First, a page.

5. Kaiaka Bay Beach Park
Haleiwa’s Kaiaka Bay Beach Park features a grassy area, sandy stretches, trees for shade, restrooms with showers, camping sites, and miles of picturesque ocean.
Measuring 53 acres, Kaiaka Bay Beach Park remains quiet since it’s isolated from major roads on its own tranquil peninsula.
Some parts of the park afford views of the Waianae Mountains, and you might even be able to spot some other beaches nearby.
You won’t be bored flying a drone here, that’s for certain!
6. Koko Head Neighborhood Park
If you’re longing for more greenery during your exploration of Waikiki and surrounding areas, make a beeline for Koko Head Neighborhood Park.
This Honolulu park is wide open and green, with views of tall, mountainous hills and tree species outside of palms.
You can take to the clear, blue skies with the utmost freedom at Koko Head. The paved paths and playground do bring crowds here, so beat the heat (and the people!) and plan to get here with your drone earlier in the day.
7. Kapi’olani Park
We recommend Kapi’olani Park in Honolulu if you want greenspace similar to Koko Head Neighborhood Park. Known in full as Queen Kapi’olani Regional Park, it’s among the oldest and biggest parks in the state.
Measuring approximately 300 acres, the park is a hop, skip, and a jump from Kuhio Beach Park if you’re in the area. You cannot use your drone around the Honolulu Zoo or the Waikiki Shell bandstand.
8. Ko Olina Lagoon
Ko Olina is more than 640 acres of natural land with four lagoons. Each connects with one another via pathways affording dreamy views of the sea. The paths are over a mile and a half long.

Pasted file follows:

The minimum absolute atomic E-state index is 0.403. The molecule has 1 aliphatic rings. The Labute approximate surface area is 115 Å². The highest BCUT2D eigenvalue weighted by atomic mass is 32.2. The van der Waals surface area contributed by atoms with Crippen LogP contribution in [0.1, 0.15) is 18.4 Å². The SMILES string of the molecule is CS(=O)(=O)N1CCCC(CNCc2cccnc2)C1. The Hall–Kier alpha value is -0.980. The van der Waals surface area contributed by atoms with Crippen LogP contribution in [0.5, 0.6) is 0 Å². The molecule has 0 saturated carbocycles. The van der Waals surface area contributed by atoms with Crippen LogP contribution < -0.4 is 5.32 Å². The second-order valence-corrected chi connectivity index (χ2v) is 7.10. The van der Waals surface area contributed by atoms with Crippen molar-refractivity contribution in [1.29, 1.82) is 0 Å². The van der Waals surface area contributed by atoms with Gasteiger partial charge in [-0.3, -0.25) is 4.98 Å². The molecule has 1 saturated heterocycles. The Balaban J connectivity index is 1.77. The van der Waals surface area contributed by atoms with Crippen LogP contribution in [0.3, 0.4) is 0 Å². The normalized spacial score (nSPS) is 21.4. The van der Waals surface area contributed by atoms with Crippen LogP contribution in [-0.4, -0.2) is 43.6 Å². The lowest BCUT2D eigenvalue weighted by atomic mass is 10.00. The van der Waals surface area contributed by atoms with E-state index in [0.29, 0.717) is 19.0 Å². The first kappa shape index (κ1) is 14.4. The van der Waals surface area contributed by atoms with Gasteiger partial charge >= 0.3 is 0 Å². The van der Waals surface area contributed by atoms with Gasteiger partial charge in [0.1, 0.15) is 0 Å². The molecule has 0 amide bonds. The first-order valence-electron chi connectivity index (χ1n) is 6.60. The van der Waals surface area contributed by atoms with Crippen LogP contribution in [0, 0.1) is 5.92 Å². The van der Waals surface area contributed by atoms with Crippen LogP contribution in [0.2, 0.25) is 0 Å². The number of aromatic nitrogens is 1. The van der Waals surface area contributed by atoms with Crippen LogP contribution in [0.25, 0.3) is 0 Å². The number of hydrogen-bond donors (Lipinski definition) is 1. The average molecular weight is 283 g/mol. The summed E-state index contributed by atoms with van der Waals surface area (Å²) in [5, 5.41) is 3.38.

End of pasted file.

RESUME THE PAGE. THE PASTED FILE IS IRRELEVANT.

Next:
If you have an afternoon, you can plan to see each lagoon and take lots of photos and videos with your drone. As always, be cautious when using your UAV around open bodies of water like the lagoons.
9. Waikiki Beach
You can’t miss Waikiki Beach when in Waikiki, as it’s the crown jewel of this Honolulu neighborhood. The beach is split into nine parts, so here’s a list of each:
- Duke Kahanamoku Beach with the painted Hilton Hawaiian Village Resort on the grounds
- Fort DeRussy Beach Park, a less busy part of Waikiki Beach
- Gray’s Beach, which is very eroded
- Royal Hawaiian Beach, which the locals call the Waikiki Beach Center, adjacent to Gray’s Beach
- Prince Kuhio Beach, which has a natural saltwater swimming pool
- Queen’s Beach, which features the walking pier known as the Waikiki Wall
- Kapiolani Beach Park, another quiet stretch of beach
- San Souci Beach, a family-friendly area great for snorkeling
- Outrigger Canoe Club Beach, which is a private beach
Drone laws when using your drone in Waikiki
Now that we’ve given you some awesome places to use your drone throughout Waikiki, keep the following drone laws in mind when in flight.
- You must have a valid drone license when visiting Hawaii. Recreational pilots, your TRUST license never expires, but commercial pilots, your Remote Pilot Certificate is only good for two years after it’s issued to you.
- If your drone weighs more than 0.55 pounds, register it with the FAA.
- You must always keep your drone in your visual line of sight or use a spotter or visual observer who can do it for you.
- Do not operate your drone above 400 feet from the ground.
- Only fly in uncontrolled airspace. Use a drone map to determine restricted and warning zones, and do not fly in them.
- Give way to manned aircraft.
- Do not interfere or interrupt other aircraft.
- Fly no closer than five nautical miles from military installations and airports.
- Do not use your drone in inclement weather.
Waikiki is one of the most beautiful places in the world. This slice of Hawaiian paradise welcomes drone pilots, but you’re still required to follow the FAA’s guidelines.
You have plenty of exceptional places to explore with your drone in and around the area, so have fun on your travels!